Increased Gamma Oscillatory Activity within the Salience Network: Relationship to Social and Attention Functioning in ASD

Thursday, May 12, 2016: 11:30 AM-1:30 PM
Hall A (Baltimore Convention Center)
T. Andersen1, A. M. Flores1, C. Swick1, J. Brennan2, I. Kovelman2, S. Bowyer3 and R. Lajiness-O'Neill1, (1)Eastern Michigan University, Ypsilanti, MI, (2)University of Michigan, Ann Arbor, MI, (3)Henry Ford Hospital, Detroit, MI
Background: Autism spectrum disorders (ASD) are characterized by deficits in social and attention functioning. Research to date has failed to clarify the pathogenesis, and there is an urgent need to identify biomarkers to aid earlier diagnosis given its escalating prevalence. Deficits in the salience network (SN) have been shown to distinguish between children with autism and neurotypical children; however, links to clinical symptoms have not been established. The insula is a key node of the SN, responsible for “selecting” stimuli for additional processing. Disruptions in connectivity are believed to lead to aberrant salience processing, which may contribute to core symptoms of ASD (i.e. lack of attention to social stimuli).

Objectives: This study investigated relationships between neural synchrony within the SN and social/attention functioning.

Methods: Twelve children with ASD (Age: M = 9.2; SD = 1.0) and 13 neurotypical (NT) controls (Age: M = 9.3; SD = 1.3) underwent magnetoencephalography at rest. Synchronization of activity was quantified by calculating coherence (0 to 1) between the insula and other cortical regions of the SN. Group differences were computed using t-tests for each region pair. Kendall Tau correlations were computed to examine relationships between coherence and social/attention functioning, as measured by NEPSY-II Auditory Attention (AA)/Response Set (RS) and Social Responsiveness Scale-2 (SRS-2), respectively.

Results: Within gamma, higher coherence was noted in NT between L Insula (LI) to: R Angular Gyrus (p = .02), R Middle Occipital Gyrus (p=.05), and R Superior Occipital Gyrus (p = .04). In ASD, significant positive relationships were noted between SRS-2 Cognitive subscale and coherence from LI to: L Cingulate (p=.003), L Inferior Frontal Gyrus (IFG) (p=.04), L Superior Frontal Gyrus (SFG) (p=.03), R Cingulate (p=.007), R Insula (RI) (p=.04), and R SFG (p=.03). Significant relationships between SRS-2 Restricted and Repetitive Behavior (RRB) subscale and coherence from RI to L Cingulate (p=.05) and LI to: L Cingulate (p=.003), L SFG (p=.03), R Cingulate (p=.02), RI (p=.05), and R SFG (p=.03), were noted.  Within NT, significant negative relationships between NEPSY RS and coherence from LI to L IFG (p=.04) and LI to L MFG (p=.05) was noted. SRS-2 Communication and Motivation were positively related between coherence and LI to L Cingulate (both p=.04).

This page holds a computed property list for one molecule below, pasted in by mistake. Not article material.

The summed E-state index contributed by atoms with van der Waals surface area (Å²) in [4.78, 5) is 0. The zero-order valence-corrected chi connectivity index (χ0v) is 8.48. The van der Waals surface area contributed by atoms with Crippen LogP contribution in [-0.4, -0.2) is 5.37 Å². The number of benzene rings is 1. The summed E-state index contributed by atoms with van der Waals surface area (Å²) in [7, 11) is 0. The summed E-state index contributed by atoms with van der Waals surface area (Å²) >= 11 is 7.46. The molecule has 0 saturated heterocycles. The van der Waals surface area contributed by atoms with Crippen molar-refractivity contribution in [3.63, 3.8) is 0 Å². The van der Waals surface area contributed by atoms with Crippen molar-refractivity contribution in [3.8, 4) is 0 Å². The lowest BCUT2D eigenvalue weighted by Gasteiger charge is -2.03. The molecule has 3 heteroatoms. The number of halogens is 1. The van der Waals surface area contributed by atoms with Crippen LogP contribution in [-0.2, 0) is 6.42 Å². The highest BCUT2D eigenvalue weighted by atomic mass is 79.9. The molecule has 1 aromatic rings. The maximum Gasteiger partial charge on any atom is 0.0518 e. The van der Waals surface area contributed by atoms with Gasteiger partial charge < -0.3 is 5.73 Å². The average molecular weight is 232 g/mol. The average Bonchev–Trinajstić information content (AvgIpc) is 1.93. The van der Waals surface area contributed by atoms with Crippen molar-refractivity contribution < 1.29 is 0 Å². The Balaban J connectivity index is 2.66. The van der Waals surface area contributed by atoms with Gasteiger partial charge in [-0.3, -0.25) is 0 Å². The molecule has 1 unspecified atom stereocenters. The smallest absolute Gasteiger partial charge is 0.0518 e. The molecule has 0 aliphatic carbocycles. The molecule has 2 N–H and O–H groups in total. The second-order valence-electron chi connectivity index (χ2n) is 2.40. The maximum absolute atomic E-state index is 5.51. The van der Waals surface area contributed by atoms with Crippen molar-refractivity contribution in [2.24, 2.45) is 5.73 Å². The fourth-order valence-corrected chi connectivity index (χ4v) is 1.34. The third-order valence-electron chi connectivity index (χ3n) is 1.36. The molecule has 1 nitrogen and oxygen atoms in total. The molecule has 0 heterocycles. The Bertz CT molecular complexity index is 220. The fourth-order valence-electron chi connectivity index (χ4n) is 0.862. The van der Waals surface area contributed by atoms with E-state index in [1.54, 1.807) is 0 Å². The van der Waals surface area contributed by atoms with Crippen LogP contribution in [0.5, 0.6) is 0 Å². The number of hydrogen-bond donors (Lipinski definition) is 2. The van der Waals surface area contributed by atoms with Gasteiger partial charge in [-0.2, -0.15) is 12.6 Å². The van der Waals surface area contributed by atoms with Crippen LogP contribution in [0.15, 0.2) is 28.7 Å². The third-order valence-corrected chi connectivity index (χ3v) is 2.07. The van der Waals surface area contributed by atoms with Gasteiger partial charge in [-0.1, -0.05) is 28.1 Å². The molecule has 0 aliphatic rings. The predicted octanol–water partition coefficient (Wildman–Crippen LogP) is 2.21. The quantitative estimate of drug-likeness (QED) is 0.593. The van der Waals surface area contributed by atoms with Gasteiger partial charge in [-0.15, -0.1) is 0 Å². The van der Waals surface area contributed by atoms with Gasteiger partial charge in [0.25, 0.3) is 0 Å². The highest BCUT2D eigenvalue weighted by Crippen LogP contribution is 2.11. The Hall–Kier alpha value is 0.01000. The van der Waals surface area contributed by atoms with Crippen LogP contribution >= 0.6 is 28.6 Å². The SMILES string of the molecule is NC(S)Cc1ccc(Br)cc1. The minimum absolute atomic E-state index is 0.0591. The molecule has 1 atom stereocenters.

Conclusions: In NT, higher gamma band synchrony is noted in cross-hemispheric connections between LI and R parieto-occipital regions. In ASD, greater deficits in social cognition/RRB are related to higher gamma band synchrony, specifically within the left hemisphere and between insula and cingulate/frontal gyri. A similar relationship is reflected in heightened coherence between bilateral insula, cingulate and SFG. Better complex attention is related to lower gamma coherence between left insular and frontal regions in NT, while no relationship was found in ASD, suggesting alternate “selection” pathways. Overall, findings suggest enhanced frontal gamma oscillatory activity between the insula, a vital component of the SN, and other frontal regions may contribute to core symptoms of ASD.